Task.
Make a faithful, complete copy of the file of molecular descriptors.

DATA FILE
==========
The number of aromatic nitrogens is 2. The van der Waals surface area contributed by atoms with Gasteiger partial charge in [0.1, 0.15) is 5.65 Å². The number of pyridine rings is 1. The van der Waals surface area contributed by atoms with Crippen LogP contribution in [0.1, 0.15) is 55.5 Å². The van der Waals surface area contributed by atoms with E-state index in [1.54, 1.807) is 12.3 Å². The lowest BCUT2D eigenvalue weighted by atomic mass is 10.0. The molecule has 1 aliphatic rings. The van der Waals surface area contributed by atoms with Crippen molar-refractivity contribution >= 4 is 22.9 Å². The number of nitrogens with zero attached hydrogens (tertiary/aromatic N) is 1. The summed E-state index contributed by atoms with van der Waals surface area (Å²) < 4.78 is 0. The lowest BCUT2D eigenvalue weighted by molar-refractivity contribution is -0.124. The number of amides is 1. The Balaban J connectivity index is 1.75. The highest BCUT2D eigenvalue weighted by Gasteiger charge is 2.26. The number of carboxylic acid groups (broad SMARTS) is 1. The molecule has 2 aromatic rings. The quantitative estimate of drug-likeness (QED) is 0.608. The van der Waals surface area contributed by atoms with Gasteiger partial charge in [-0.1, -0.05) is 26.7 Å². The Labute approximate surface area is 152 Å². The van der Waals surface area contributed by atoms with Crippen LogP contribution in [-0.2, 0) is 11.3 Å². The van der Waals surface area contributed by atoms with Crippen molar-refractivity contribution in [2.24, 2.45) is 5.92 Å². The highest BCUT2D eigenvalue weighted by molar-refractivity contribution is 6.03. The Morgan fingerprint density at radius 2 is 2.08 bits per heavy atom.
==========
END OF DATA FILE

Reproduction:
The number of aromatic nitrogens is 2. The van der Waals surface area contributed by atoms with Gasteiger partial charge in [0.1, 0.15) is 5.65 Å². The number of pyridine rings is 1. The van der Waals surface area contributed by atoms with Crippen LogP contribution in [0.1, 0.15) is 55.5 Å². The van der Waals surface area contributed by atoms with E-state index in [1.54, 1.807) is 12.3 Å². The lowest BCUT2D eigenvalue weighted by atomic mass is 10.0. The molecule has 1 aliphatic rings. The van der Waals surface area contributed by atoms with Crippen molar-refractivity contribution >= 4 is 22.9 Å². The number of nitrogens with zero attached hydrogens (tertiary/aromatic N) is 1. The summed E-state index contributed by atoms with van der Waals surface area (Å²) < 4.78 is 0. The lowest BCUT2D eigenvalue weighted by molar-refractivity contribution is -0.124. The number of amides is 1. The Balaban J connectivity index is 1.75. The highest BCUT2D eigenvalue weighted by Gasteiger charge is 2.26. The number of carboxylic acid groups (broad SMARTS) is 1. The molecule has 2 aromatic rings. The quantitative estimate of drug-likeness (QED) is 0.608. The van der Waals surface area contributed by atoms with Gasteiger partial charge in [-0.1, -0.05) is 26.7 Å². The Labute approximate surface area is 152 Å². The van der Waals surface area contributed by atoms with Crippen LogP contribution in [-0.2, 0) is 11.3 Å². The van der Waals surface area contributed by atoms with Crippen molar-refractivity contribution in [2.24, 2.45) is 5.92 Å². The highest BCUT2D eigenvalue weighted by molar-refractivity contribution is 6.03. The Morgan fingerprint density at radius 2 is 2.08 bits per heavy atom.